Acupuncture is a traditional Chinese system of medicine. It has a documented history of effective use for over two thousand years. And a well defined theory to describe and explain its use.
An acupuncturist uses acupuncture to prevent, treat or manage all manner of health concerns. In China acupuncture would be used to treat all manner of health concerns. But in the UK and other Western countries acupuncture is mostly associated with pain reduction.
As a proven safe and effective treatment for painful conditions, acupuncture has attracted worldwide attention. And practitioners in Western countries have wanted to learn to practice this ancient art.
But, the theory of how acupuncture works is not easy to translate into Western terms. The Chinese use different concepts to describe how the body works. And, simple translation does not fully describe these concepts.
For example, a traditional description would include the basic concept of Qi. Translated as a form of energy, flowing around the body through meridians or channels. In health, the flow of Qi is smooth and unhindered. While, disturbance in the flow of Qi causes disease or pain.
Needles inserted into specific points along the meridians can influence the flow of Qi. And each acupuncture point has a specific function. The acupuncturist chooses the appropriate points for the diagnosis. And inserts needles to bring the body back into balance and harmony.
As a system of medicine it works well. Precise descriptions cover theory, diagnosis and treatment. And, generations of use, plus scientific research into acupuncture treatment shows it is effective.
But, some Western medical practitioners do not wish to learn the Chinese theories. For them, traditional descriptions of how acupuncture works are difficult to comprehend. They would prefer a scientific explanation that resonates with their training. And fits with their knowledge of anatomy and physiology from a Western perspective.
But, we do not have an accurate translation of the concepts. Qi, which is often described simply as energy, but it is so much more. And, no structures exist in the body that correspond to meridians.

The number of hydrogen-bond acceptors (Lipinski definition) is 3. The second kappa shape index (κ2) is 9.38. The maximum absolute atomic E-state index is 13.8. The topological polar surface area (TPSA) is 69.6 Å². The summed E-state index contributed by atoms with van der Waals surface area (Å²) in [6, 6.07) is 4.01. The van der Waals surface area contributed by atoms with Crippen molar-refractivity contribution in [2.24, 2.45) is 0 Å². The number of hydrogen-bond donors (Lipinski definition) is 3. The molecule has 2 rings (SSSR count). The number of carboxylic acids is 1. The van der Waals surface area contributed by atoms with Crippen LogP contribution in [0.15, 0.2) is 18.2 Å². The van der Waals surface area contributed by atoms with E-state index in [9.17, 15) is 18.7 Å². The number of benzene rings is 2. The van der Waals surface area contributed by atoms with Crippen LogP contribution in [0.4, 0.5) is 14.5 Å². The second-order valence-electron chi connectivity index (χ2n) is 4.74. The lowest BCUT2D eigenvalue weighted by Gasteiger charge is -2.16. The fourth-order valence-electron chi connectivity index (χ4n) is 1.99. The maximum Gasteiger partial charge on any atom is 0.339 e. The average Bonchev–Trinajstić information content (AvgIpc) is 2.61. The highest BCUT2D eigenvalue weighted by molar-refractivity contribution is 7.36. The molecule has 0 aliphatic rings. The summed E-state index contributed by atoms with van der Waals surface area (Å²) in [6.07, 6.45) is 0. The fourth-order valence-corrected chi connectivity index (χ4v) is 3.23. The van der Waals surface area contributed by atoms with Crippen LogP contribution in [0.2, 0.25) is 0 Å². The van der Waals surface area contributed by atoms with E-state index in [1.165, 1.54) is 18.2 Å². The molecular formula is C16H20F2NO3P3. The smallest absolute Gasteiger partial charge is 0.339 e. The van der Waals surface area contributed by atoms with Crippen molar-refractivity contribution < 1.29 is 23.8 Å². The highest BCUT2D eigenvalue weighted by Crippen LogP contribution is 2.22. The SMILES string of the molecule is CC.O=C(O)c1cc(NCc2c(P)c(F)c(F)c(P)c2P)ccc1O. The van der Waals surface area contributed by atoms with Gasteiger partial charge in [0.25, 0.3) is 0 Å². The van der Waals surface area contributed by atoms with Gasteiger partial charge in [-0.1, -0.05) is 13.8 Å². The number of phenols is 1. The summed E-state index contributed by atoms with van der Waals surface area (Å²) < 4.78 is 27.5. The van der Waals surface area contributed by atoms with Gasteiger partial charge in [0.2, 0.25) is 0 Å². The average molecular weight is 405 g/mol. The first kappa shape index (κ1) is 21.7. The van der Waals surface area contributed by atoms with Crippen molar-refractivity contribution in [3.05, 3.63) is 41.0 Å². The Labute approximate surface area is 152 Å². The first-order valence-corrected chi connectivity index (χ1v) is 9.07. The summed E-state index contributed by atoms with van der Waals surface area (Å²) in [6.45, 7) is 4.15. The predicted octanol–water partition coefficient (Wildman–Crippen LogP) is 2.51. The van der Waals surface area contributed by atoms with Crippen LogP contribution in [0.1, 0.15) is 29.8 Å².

So, scientists have developed several theories or mechanisms to describe how acupuncture works. Theories that describe how acupuncture may work from a Western scientific point of view.
I have tried to summarise these theories below:
When an acupuncturist inserts the needle into skin and muscle, it can have an effect on muscle or nerves. Research shows acupuncture helps to relieve and relax knotted muscles. Knots occur in the lower back muscles, shoulders, elbows and so on. Low back pain, tennis elbow and migraine or tension headaches are some examples. Relaxing the knotted muscles with acupuncture helps to relieve the pain and promote healing.
The needles also have an effect on the nerves in local tissues. They stimulate nerve endings in the area which causes release of chemical substances. These chemicals increase blood flow to the skin. And we can see this as a slight redness of the skin around the needle. Blood flow to the deeper tissues is also increased. The increased blood flow means more nutrients and oxygen coming in to the tissues. And, an increase in removal of waste products. In turn, this promotes healing or improves the function of local tissues.
The substances released also include the body’s own pain relieving chemicals. Localised pain relief also reduces perceived pain in other structures in the same area. This happens because all the nerves from an area of the body connect to the same part of the spinal cord. Pain relieving chemicals will suppress pain sensation from any local tissue. For example, needles in a muscle close to the knee, will stimulate local pain relief. Which also reduces perception of any pain that might exist at the knee joint. As the same spinal nerve serves both the joint and the muscle around the joint.
Messages travel from the acupuncture site via the spinal cord to the brain stem. The brain responds by suppressing pain sensation from the whole body. So acupuncture in one part of the body can reduce the perception of pain in the whole body.
Acupuncture messages that reach the brainstem will also travel to different brain areas. Different areas of the brain have different functions. For example, signals that arrive at the limbic area will promote a sensation of calm and wellbeing.
Signals that reach other areas of the brain can influence production and secretion of hormones. For example, this is how acupuncture can help to regulate the menstrual cycle.
While these theories about how acupuncture works help us to understand a bit more, they are still some way off explaining this ancient art.